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Serious and Organised Crime: Prüm Convention

Part of Bill Presented – in the House of Commons at 4:38 pm on 8th December 2015.

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Photo of Bill Cash Bill Cash Chair, European Scrutiny Committee, Chair, European Scrutiny Committee 4:38 pm, 8th December 2015

There is no doubt that there are a number of cases where improvements can be made. With respect to the difference between what we are doing in the European Union as it affects the United Kingdom and what is happening in the European Union regarding other countries, we still have those problems in other countries. Extending the jurisdiction to the European Court of Justice will simply not deal with the problem.

Furthermore, in reaching a decision Parliament is entitled to know which measures the United Kingdom would opt back into by rejoining Prüm; the relevant factors that prompted the Government’s change of policy on UK participation in Prüm; and how concerns expressed by the coalition Government in July 2013 have been resolved, as we have heard almost nothing about that today. The Government motion is far from clear about the measures that the UK will rejoin if Parliament votes for it today. It refers only to Prüm decisions, but there are three measures. Two Council decisions were adopted in 2008, and the third Council decision was adopted in 2009 on the accreditation of forensic service providers. The Government should explain why the framework decision is not expressly referred to in the motion and whether they accept that it is an integral part of the Prüm package.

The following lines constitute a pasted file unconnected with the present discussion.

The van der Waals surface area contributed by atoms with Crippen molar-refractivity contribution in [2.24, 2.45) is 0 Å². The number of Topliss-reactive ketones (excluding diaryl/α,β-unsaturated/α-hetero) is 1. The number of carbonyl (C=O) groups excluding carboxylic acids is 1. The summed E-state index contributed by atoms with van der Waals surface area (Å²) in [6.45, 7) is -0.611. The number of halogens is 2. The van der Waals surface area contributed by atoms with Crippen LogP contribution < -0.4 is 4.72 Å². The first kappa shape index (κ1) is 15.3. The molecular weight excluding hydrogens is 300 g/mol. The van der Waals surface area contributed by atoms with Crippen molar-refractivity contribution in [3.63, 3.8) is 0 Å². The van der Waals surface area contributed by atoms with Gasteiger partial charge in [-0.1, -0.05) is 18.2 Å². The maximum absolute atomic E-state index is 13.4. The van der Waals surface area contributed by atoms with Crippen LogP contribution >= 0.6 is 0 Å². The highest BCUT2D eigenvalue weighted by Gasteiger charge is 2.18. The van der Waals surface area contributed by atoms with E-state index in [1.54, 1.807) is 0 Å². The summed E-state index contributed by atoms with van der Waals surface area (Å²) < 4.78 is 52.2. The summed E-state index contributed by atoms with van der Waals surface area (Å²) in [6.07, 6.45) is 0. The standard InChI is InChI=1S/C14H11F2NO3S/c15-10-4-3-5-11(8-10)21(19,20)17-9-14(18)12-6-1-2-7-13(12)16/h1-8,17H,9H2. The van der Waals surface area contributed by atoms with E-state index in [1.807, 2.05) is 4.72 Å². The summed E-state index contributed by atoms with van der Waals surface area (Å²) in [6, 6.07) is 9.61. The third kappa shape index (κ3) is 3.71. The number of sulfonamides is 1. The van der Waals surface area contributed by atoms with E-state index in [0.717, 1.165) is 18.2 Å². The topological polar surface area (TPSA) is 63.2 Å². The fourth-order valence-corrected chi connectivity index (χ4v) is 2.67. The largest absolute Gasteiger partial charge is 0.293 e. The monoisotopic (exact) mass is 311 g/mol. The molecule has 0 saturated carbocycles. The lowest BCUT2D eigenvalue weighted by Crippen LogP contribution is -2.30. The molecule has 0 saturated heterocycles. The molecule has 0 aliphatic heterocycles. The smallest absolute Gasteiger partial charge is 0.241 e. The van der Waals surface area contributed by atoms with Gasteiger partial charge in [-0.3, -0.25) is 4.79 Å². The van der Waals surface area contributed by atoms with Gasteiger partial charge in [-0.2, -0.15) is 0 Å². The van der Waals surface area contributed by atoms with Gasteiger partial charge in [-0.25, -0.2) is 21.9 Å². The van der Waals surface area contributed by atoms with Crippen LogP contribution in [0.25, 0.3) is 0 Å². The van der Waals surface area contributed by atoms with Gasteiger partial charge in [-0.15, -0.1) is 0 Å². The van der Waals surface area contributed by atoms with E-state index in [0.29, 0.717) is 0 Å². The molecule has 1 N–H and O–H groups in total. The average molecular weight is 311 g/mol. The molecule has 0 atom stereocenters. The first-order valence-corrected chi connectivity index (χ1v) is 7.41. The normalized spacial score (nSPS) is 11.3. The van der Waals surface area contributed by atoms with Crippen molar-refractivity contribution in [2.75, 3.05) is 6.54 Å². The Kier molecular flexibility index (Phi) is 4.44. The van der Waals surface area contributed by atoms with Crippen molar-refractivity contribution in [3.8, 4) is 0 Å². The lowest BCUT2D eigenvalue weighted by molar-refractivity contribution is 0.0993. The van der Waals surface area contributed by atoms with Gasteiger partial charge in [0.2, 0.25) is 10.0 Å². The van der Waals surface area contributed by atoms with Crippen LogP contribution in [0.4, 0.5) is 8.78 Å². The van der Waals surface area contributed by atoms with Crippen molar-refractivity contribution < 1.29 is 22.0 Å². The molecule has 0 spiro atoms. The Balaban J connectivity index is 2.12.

In July 2013, the previous Government told Parliament that Prüm would be too costly to implement. The estimate, I understand, was £31 million. The Government expressed concern that Prüm’s technical requirements were out of date and that it would be better to see whether there was a more modern solution that allowed better exchange of information, for example, producing fewer false positives or requiring less human intervention. The Government now suggest that implementing Prüm would be significantly cheaper—about £13 million, not £31 million. Can they account for such a significant reduction in such a short space of time, and how credible is the cost assessment on which the revised estimate is based?

Furthermore, the Government do not explain what efforts have been made to craft a more modern solution based on up-to-date technical requirements which would substantially reduce the risk of false positives, not just in the UK but in the EU. The Government say that they will apply higher technical standards than required by Prüm—of course—for the UK’s DNA and fingerprint databases, but we should recall that DNA profiles and fingerprints of British citizens may be held on foreign databases, which may be subject to less rigorous standards than those proposed by the Government.

All in all, this is not a motion that should be passed, for the reasons that I have given: it interferes with parliamentary sovereignty, it extends the range of the European Court, and the Prime Minister himself has made it clear that he does not want an extension of EU jurisdiction. Indeed, I think the Home Secretary has said as much. The motion therefore does not stand up. We should not opt into these proposals. For many of us, this is a step too far.